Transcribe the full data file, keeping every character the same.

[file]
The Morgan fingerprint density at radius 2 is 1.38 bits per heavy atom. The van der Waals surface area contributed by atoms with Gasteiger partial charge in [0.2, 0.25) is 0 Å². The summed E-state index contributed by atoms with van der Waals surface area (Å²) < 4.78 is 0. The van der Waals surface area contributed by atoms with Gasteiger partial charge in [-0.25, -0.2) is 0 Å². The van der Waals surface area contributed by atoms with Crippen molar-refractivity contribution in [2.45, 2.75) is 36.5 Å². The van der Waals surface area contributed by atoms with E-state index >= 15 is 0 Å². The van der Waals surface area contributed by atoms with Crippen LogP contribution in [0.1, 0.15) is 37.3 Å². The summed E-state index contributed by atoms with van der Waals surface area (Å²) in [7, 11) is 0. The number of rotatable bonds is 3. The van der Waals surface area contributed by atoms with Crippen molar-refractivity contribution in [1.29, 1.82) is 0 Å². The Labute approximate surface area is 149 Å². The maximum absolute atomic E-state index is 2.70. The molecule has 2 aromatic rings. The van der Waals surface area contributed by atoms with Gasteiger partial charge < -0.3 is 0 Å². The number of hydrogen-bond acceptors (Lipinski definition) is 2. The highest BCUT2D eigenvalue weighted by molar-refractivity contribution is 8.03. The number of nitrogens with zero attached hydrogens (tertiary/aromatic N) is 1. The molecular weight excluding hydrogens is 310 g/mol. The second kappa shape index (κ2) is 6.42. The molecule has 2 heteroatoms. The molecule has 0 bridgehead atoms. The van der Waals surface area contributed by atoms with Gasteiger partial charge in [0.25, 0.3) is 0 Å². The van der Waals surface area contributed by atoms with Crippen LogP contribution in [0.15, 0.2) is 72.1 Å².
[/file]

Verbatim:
The Morgan fingerprint density at radius 2 is 1.38 bits per heavy atom. The van der Waals surface area contributed by atoms with Gasteiger partial charge in [0.2, 0.25) is 0 Å². The summed E-state index contributed by atoms with van der Waals surface area (Å²) < 4.78 is 0. The van der Waals surface area contributed by atoms with Gasteiger partial charge in [-0.25, -0.2) is 0 Å². The van der Waals surface area contributed by atoms with Crippen molar-refractivity contribution in [2.45, 2.75) is 36.5 Å². The van der Waals surface area contributed by atoms with E-state index >= 15 is 0 Å². The van der Waals surface area contributed by atoms with Crippen LogP contribution in [0.1, 0.15) is 37.3 Å². The summed E-state index contributed by atoms with van der Waals surface area (Å²) in [7, 11) is 0. The number of rotatable bonds is 3. The van der Waals surface area contributed by atoms with Crippen molar-refractivity contribution in [1.29, 1.82) is 0 Å². The Labute approximate surface area is 149 Å². The maximum absolute atomic E-state index is 2.70. The molecule has 2 aromatic rings. The van der Waals surface area contributed by atoms with Gasteiger partial charge < -0.3 is 0 Å². The number of hydrogen-bond acceptors (Lipinski definition) is 2. The highest BCUT2D eigenvalue weighted by molar-refractivity contribution is 8.03. The number of nitrogens with zero attached hydrogens (tertiary/aromatic N) is 1. The molecular weight excluding hydrogens is 310 g/mol. The second kappa shape index (κ2) is 6.42. The molecule has 2 heteroatoms. The molecule has 0 bridgehead atoms. The van der Waals surface area contributed by atoms with Gasteiger partial charge in [0.25, 0.3) is 0 Å². The van der Waals surface area contributed by atoms with Crippen LogP contribution in [0.15, 0.2) is 72.1 Å².